Five things to know before the market trades this week, Feb 23-March 1

1. It's B-Day

Budget Day, or everyone's Birthday, going by high expectations for this year's jubilee and pre-election Budget to deliver "presents" for all Singaporeans young, middle-aged or old; lower, middle or higher income; company, family or individual.

Deputy Prime Minister and Finance Minister Tharman Shanmugaratnam delivers the 2015 Budget Statement at 3.30pm on Monday. Join The Straits Times at www.straitstimes.com as it live-blogs the event with news and instant analysis.

2. Greece: Too soon to celebrate

Greece struck a tenuous agreement last Friday for a four-month extension of its €240 billion (S$370 billion) bailout. But to seal the deal, Greece has until Monday to present a list of budget cuts and economic overhauls that have to pass the scrutiny of its "troika" of creditors - the European Commission, the European Central Bank and the International Monetary Fund. On Tuesday, European finance ministers will review the proposals.

Prime Minister Alexis Tsipra's left-wing government is walking a tightrope between its commitments to European creditors and its electoral pledges to end austerity in a country struggling to recover from a severe economic crisis. In what was seen as a climb down, Greece last Friday conceded that the current bailout will be extended pending further talks.

The four-month extension will allow for a new reform deal to be negotiated during that time period.

3. Yellen's testimony to US Congress

The highlight of the US economic calendar this week is two days of testimony by Federal Reserve chairman Janet Yellen before Congress. Ms Yellen will deliver the US central bank's semi-annual monetary policy testimony before the Senate and the House of Representatives on Tuesday and Wednesday respectively.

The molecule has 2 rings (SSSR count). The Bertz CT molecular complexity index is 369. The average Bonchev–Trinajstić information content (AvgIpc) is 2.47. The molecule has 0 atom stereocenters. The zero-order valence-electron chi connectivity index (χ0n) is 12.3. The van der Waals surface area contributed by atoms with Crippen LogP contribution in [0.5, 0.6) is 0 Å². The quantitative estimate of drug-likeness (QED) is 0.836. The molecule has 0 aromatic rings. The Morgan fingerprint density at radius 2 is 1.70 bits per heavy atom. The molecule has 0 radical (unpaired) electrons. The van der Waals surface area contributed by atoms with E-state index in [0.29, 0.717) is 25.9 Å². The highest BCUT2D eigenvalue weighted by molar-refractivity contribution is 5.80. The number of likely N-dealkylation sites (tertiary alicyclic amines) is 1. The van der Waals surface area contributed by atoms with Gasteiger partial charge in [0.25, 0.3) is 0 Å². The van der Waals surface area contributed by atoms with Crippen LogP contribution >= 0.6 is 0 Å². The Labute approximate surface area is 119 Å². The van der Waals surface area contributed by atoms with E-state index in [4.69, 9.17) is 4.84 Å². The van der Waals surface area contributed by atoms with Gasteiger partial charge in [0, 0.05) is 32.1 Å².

She will also take questions from lawmakers who will try to glean from her clues as to when the US central bank plans to start hiking interest rates - a move that will affect rates the world over, including Singapore.

Minutes from the Fed's January meeting has diminished expectations for a June move on rates. Ms Yellen's testimony is likely to confirm that the Fed is in no big hurry to raise interest rates and that any move remains data-dependent.

Speaking of data, there's a slew of US figures out this week, including several reports on the housing market, the consumer price index, consumer confidence and the biggie - first glance at US fourth-quarter gross domestic product on Friday.

4. Modi's first full Budget

India's government announces its 2015 Budget on Saturday. It will be the first full Budget presented since Prime Minister Narendra Modi's Bharatiya Janata Party swept to power last May. Mr Modi produced an interim Budget in July that was largely designed by the outgoing Congress party government.

The Budget will be watched closely as a gauge of whether Mr Modi can match his soaring rhetoric about India's promise with detailed plans for streamlining the bureaucracy and making it easier to do business, the Wall Street Journal said.

5. More signs of life from Germany?

A private sector report last Friday surprised on the upside by showing the euro zone economy gathering momentum this month, powered by continuing strength in Germany and surprisingly strong growth in France. According to the survey by Markit Economic, purchasing managers across the euro zone - the 19-nation currency union - reported increased backlogs of work and an improvement in demand, leading companies to add workers at the fastest pace since August 2011.

There is key data due this week from Germany, the region's biggest economy. Analysts expect the German Ifo business climate index, due on Monday, to rise for a fourth straight month in February. Germany's Q4 GDP, due on Tuesday, is expected to confirm that the economy grew a solid 0.7 per cent quarter on quarter in the final months of last year.